Muslim leaders on Friday denounced the seven men arrested in Florida as members of a religious cult and implored the media not to refer to them as Muslims.
"The case of this bizarre, cultist group is evidence that the phenomenon of terrorism is not monolithic," said Ahmed Rehab, executive director of the Chicago chapter of the Council on American-Islamic Relations. "They have broken the laws of this country as well as the laws of the religion of Islam. As such, they are to be condemned."
Accounts of the group's behavior suggest their religious practice may have been a strange hybrid.
According to the indictment that accuses the men of plotting to attack the Sears Tower and other buildings, they wanted to organize "an Islamic army" to wage "jihad" in the United States and swore an oath of allegiance to Al Qaeda.
Relatives have told reporters the defendants are deeply religious people who took classes in Islam but also studied the Bible. One cousin told CNN: "The warehouse is the temple where they all go and pray and meditate."
True Muslims revere the Koran as sacred Scripture and worship in mosques, Rehab said. The media may be reluctant to say the individuals are not Muslim because the media might be seen as "watering down the fight against terrorism," Rehab said.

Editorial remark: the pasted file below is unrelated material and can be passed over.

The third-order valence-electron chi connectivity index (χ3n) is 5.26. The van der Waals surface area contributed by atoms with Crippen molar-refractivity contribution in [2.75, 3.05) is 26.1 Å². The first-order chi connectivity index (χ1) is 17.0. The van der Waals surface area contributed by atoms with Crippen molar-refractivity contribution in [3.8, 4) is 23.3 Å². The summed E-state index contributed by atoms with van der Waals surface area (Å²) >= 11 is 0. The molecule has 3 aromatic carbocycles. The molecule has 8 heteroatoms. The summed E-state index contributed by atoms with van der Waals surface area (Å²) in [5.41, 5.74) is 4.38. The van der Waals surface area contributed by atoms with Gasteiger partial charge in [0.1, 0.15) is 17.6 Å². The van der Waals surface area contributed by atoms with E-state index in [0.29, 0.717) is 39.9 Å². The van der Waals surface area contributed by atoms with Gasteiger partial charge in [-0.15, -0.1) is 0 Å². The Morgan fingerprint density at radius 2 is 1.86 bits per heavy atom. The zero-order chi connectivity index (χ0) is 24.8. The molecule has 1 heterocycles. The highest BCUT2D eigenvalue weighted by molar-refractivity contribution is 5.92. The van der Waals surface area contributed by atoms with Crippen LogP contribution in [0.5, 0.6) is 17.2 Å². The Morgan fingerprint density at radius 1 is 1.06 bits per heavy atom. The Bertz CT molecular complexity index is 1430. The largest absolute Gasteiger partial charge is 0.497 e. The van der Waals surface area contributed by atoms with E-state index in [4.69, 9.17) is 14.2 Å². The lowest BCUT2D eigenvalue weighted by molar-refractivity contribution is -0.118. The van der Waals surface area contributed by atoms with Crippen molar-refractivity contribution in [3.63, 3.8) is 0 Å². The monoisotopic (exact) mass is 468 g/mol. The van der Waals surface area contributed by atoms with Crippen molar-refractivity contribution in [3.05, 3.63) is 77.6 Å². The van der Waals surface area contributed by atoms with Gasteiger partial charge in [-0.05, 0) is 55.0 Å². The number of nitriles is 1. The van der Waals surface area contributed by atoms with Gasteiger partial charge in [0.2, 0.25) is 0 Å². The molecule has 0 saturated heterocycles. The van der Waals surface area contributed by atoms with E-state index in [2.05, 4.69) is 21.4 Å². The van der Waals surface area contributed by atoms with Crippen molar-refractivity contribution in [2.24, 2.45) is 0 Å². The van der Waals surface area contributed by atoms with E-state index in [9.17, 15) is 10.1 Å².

"That should not be the case," he said. "We should step up and fight these individuals without having to pull Islam as a religion, and Muslims as a people, [into] the struggle."
Abdul Malik Mujahid, chair of the Council of Islamic Organizations of Greater Chicago, agreed that the descriptions of the group's faith did not sound like Islam.
"They were reading the Bible, not the Koran. They called their place of worship a temple instead of `mosque.' These are not things that Muslims do," said Mujahid. "So associating them with Islam and Muslims, I think, is not only factually wrong, but will continue to contribute to Islamophobia, which is a form of racism."
The idea of the group targeting the Sears Tower is ironic, Mujahid said, as the building was designed by Muslim architect Fazlur Khan.
Mujahid cautioned Chicago-area mosques to be vigilant, saying attacks and hate crimes often follow such reports. Notifications were sent to nearly 130 mosques to be on the lookout for suspicious activities.
"Muslims in America have not created this problem," he said. "The whole society must stand up and fight this together. We have to come together for the safety of us all."